bool equal(cursor<IsConst> const &pos) const { return detail::equal_to(pos.it1_, end1_) && detail::equal_to(pos.it2_, end2_) && pos.tail_ == pos.length_; } |

The only remaining thing is to deal with different degree polynomials, for which I use the same approach as `monoidal_zip`

, keeping a `diff_`

variable and doing some bookkeeping. Computing the current value for the iterator becomes the inner product of one range leading up to the current position with the reverse of its counterpart in the other range (with appropriate adjustments to deal with the tail and the different degrees of the ranges):

auto compute_current() const { auto r1 = make_range( begin(rng_->r1_) + tail_ + (diff_ > 0 ? diff_ : 0), it1_); auto r2 = view::reverse( make_range( begin(rng_->r2_) + tail_ + (diff_ < 0 ? -diff_ : 0), it2_)); return inner_product(r1, r2, 0); } |

So `view::series_mult`

works. It isn’t perfect, because it imposes a bidirectional constraint on the arguments. It is O(n^{2}), which can’t be avoided (we must ultimately multiply every coefficient by every other coefficient). To avoid the bidirectional constraint and just traverse the sequences once, I would need to go back to the recursive definition and reformulate it, somehow avoiding the recursive type, and I can think of a few possible ways to do that:

- Explicitly write a recursive type function, which includes a base case.
- Type-erase the multiplied range somehow (this would involve throwing away cardinality and maybe some other things, so it might not lead to a good outcome).
- Break the type recursion with a technique akin to recursive_variant.
- Somehow collapse the type of the range, how I’m not sure… the only real way to do this I think is by copying to a container and making a fresh range from it.
- Write my own system for lazy evaluation… which obviates ranges, really.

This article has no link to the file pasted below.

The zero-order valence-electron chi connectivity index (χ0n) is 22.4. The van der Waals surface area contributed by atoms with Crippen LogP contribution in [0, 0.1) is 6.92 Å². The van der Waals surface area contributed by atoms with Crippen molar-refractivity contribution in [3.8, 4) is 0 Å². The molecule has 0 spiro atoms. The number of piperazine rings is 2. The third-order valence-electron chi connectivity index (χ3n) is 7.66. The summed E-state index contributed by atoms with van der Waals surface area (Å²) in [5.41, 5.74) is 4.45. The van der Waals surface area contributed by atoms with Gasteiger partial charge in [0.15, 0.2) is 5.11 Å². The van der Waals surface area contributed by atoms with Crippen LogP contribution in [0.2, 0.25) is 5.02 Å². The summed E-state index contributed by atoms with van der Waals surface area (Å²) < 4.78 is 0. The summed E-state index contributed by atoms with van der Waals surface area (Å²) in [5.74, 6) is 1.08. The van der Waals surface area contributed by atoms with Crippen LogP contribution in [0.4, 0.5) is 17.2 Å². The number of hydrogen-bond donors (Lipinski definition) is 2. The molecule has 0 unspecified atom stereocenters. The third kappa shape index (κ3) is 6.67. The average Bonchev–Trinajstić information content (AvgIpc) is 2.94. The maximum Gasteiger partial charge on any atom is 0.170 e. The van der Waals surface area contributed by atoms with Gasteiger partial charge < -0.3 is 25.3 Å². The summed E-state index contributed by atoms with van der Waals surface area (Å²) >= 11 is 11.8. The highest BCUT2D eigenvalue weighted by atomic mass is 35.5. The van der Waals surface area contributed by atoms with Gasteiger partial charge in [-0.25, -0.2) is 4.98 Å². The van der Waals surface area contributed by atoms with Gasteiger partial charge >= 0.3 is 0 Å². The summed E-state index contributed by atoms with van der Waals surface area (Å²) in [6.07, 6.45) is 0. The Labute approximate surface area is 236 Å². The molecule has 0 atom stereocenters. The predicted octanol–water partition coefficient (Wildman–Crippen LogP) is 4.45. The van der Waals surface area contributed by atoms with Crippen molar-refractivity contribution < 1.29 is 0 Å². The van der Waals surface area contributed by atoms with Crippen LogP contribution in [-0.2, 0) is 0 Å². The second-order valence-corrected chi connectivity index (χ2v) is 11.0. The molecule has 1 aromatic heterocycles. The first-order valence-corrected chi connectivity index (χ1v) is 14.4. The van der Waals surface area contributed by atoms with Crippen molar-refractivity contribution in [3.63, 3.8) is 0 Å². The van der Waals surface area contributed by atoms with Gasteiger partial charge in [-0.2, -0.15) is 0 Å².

None of these are easy (and some have undesirable consequences). I continue to think on the matter, because Doug McIlroy’s Haskell formulations are recursive and beautiful, and multiplication is the easiest of the recursive definitions. Things get even more tricky with division and composition…

**Tackling exponentiation**

As a footnote to multiplication, I tried to define exponentiation. (I recently read the excellent From Mathematics to Generic Programming, and Chapter 7 is very instructive in the process of generalizing exponentiation from the basis of multiplication.) But I ran into basically the same issue: writing recursive functions to produce ranges is tricky because of the recursive type expansion. Maybe in this case, the problem is defined enough that I can write a recursive type function counterpart to avoid the compiler’s non-terminating type inference.

For the next part of this series, I’ll look at an easier topic: differentiation and integration of power series.

I’m trying to follow this part but am not seeing it, could you give an example?

F = f_0 : f_1 : f_2 : …

G = g_0 : g_1 : g_2 : …

FG = f_0g_0 : f_0g_1 + f_1g_0 : f_0g_2 + f_1g_1 + f_2g_0 : …

Consider (3 + 2x + x²)².

F = 3 : 2 : 1

G = 3 : 2 : 1

FG = 3*3 : 3*2 + 2*3 : 3*1 + 2*2 + 1*3 : 2*1 + 1*2 : 1*1

= 9 : 12 : 10 : 4 : 1

http://www.wolframalpha.com/input/?i=+%283+%2B+2x+%2B+x%C2%B2%29%C2%B2